Is Graffiti Really Art? March 19, 2019
Graffiti is interesting. It’s creative and unrestricted. And it’s pretty much everywhere you look. In fact, every metropolitan area of the globe exhibits countless examples of graffiti, becoming more pervasive as populations expand. Perhaps that’s why, in recent years, graffiti has morphed from vandalism to ‘art’. Once considered to be nothing more than an unattractive defacement of private property, graffiti is often now seen as a popular form of ‘street art’.
5 Reasons Why Graffiti is ‘Art’
1. It’s Historically Significant
Historically speaking, ‘Graffiti’ has existed since the dawn of Mankind. Cave paintings around the world attest to that fact. One could argue that graffiti was the first form of ‘art’. Certainly, like all art, graffiti is a stylized depiction of some social or personal expression, and is to be considered an ‘artistic expression’ by today’s standards. But its purpose is not always merely to make a statement. Its purpose might often be to outrage or empower, or to bring about some desired social change.
2. It’s Diverse and Pervasive
And graffiti is an incredibly diverse ‘street art’ form. From paste-ups to murals, stencils to tags, graffiti come in many ‘flavors’. It’s purpose is often simply to create an interesting geometric signature or moniker, used to express one’s existence, or mark one’s territory. In recent times, though, it has morphed into the more traditional sense of art as ‘decor’. Now, every city has buildings that proudly display the work of street artists. There is an expansive body of urban art found everywhere you look, all over the world.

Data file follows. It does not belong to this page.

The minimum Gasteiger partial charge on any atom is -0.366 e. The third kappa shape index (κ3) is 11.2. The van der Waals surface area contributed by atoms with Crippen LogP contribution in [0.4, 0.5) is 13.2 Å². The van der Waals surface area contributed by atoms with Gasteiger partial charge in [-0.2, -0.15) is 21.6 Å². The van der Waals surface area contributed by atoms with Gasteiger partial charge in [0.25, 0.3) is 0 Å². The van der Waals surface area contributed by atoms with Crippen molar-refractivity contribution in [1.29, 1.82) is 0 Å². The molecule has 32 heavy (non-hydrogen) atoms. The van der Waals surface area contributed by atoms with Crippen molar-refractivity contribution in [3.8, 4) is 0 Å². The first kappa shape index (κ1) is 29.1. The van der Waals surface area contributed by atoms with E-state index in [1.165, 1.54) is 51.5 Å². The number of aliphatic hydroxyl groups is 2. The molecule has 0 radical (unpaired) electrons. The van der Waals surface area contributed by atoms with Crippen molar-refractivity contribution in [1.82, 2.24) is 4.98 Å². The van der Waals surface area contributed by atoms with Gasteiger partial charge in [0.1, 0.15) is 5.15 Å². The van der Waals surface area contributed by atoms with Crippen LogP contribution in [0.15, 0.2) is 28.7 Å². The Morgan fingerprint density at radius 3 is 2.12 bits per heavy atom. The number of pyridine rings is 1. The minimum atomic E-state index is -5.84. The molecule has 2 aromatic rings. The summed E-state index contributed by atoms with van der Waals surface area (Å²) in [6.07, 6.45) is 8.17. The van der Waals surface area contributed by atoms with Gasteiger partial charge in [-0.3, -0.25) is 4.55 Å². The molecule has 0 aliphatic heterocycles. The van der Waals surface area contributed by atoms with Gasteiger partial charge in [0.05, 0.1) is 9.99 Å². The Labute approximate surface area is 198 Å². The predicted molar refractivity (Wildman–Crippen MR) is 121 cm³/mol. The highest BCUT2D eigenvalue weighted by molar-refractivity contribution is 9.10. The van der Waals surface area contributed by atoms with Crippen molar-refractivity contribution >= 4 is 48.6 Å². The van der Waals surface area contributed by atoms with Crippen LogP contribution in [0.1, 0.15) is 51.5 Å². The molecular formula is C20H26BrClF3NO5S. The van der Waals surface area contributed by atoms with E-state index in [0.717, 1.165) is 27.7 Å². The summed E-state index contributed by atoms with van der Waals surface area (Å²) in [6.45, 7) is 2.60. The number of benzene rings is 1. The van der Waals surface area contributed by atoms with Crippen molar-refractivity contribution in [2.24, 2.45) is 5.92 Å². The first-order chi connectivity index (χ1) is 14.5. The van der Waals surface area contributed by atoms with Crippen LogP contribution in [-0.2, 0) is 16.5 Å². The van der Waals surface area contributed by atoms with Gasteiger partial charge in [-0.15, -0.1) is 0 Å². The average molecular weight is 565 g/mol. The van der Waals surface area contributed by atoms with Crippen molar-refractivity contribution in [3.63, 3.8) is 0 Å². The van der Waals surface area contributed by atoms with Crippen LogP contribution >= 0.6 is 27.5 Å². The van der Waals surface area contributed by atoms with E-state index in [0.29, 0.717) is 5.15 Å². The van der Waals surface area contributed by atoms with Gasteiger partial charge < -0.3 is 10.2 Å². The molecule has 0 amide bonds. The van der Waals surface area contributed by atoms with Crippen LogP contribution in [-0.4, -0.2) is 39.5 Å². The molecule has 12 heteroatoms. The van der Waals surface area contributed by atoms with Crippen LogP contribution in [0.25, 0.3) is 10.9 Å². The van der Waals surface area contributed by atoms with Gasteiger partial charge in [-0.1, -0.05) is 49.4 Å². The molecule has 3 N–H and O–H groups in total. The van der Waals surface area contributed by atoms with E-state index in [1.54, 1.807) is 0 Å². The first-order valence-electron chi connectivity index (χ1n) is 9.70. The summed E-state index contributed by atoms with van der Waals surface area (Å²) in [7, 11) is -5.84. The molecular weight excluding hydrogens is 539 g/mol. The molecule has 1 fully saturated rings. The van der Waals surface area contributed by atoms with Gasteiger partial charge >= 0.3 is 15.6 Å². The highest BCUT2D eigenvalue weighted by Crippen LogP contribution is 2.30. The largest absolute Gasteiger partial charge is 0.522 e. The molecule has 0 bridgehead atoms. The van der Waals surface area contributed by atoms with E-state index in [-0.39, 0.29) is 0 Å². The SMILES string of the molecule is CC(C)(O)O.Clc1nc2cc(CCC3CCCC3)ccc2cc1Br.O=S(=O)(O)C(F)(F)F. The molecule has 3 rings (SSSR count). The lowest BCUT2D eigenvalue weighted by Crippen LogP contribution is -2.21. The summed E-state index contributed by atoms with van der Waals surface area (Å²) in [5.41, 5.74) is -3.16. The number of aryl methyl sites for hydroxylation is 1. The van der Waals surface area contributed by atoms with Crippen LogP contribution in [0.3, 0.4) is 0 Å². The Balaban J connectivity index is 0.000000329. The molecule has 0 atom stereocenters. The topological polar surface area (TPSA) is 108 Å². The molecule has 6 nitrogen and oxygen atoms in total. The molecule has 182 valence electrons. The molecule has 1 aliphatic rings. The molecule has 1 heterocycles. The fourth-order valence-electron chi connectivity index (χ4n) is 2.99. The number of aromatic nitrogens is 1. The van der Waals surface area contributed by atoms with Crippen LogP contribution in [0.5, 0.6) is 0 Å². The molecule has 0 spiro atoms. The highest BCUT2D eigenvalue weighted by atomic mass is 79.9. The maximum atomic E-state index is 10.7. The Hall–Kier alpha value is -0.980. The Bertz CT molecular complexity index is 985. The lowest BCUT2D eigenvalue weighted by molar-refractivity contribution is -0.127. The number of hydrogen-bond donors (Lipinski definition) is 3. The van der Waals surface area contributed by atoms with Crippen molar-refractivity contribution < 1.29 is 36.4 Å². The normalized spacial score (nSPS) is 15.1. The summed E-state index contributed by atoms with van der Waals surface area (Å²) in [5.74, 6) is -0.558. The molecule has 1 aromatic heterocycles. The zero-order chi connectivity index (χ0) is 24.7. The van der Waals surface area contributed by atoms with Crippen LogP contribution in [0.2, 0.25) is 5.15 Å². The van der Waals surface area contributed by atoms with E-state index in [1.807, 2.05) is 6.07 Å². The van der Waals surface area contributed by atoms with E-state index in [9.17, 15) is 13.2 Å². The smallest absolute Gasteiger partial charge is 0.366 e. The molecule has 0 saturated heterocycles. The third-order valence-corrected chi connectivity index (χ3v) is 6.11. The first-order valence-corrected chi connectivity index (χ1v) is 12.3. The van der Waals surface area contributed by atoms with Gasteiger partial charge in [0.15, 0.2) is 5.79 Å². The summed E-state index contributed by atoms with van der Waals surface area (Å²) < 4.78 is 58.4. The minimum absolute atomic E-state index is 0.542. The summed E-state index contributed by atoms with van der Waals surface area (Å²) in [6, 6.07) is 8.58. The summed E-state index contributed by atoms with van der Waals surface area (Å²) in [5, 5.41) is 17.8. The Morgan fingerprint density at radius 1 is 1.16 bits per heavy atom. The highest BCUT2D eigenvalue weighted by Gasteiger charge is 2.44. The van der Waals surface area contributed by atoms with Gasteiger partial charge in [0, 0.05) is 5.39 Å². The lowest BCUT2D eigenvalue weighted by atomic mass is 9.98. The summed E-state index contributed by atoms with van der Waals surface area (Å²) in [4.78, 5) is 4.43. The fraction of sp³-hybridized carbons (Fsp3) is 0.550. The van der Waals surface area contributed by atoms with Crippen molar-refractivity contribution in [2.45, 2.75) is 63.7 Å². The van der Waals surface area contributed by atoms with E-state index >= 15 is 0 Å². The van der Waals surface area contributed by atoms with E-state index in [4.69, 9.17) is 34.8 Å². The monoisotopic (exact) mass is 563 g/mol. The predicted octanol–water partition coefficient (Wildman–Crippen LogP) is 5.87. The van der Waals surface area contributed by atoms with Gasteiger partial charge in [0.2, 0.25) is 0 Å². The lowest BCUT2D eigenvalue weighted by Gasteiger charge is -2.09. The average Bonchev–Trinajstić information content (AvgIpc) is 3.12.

3. Mysterious & Intriguing
Once preferable to remain anonymous, since the invention of Instagram, it’s becoming increasingly prominent, and easy, for street art to advertise their work. Some have even become quite famous. Perhaps they believe that mystery and intrigue is power.
4. Has Social Relevancy
There are, however, countless others who, for legal or political reasons, prefer to remain anonymous. Some street artists don’t even tag their work. Found on walls and buildings in every city, graffiti is often a means of anonymous political protest. During the recent Greek economic crisis, for example, angry sentiments sprung up all around Athens, expressing the anger and frustration of people living there. Scrawled illegally and boldly, the walls and buildings of a city often become the ‘people’s canvas’.
5. An Expression of Freedom
Art is about expression, creativity, freedom, asking and raising questions. Graffiti, as ‘street art’, is a popular form of expression, for the most part, practiced by the younger denizens of every city, often with nothing more than a single can of spray paint. No need to be a working, ‘professional artists’ (though they are not excluded). Need to have thousands of fans on social media (although some do). Just as in the earliest times, when all that was required was a stone wall and a piece of charcoal, so it is today. Granted, the charcoal has been replaced by a can of spray paint. But graffiti in particular, and street art in general, continues to be the ‘art of the masses’.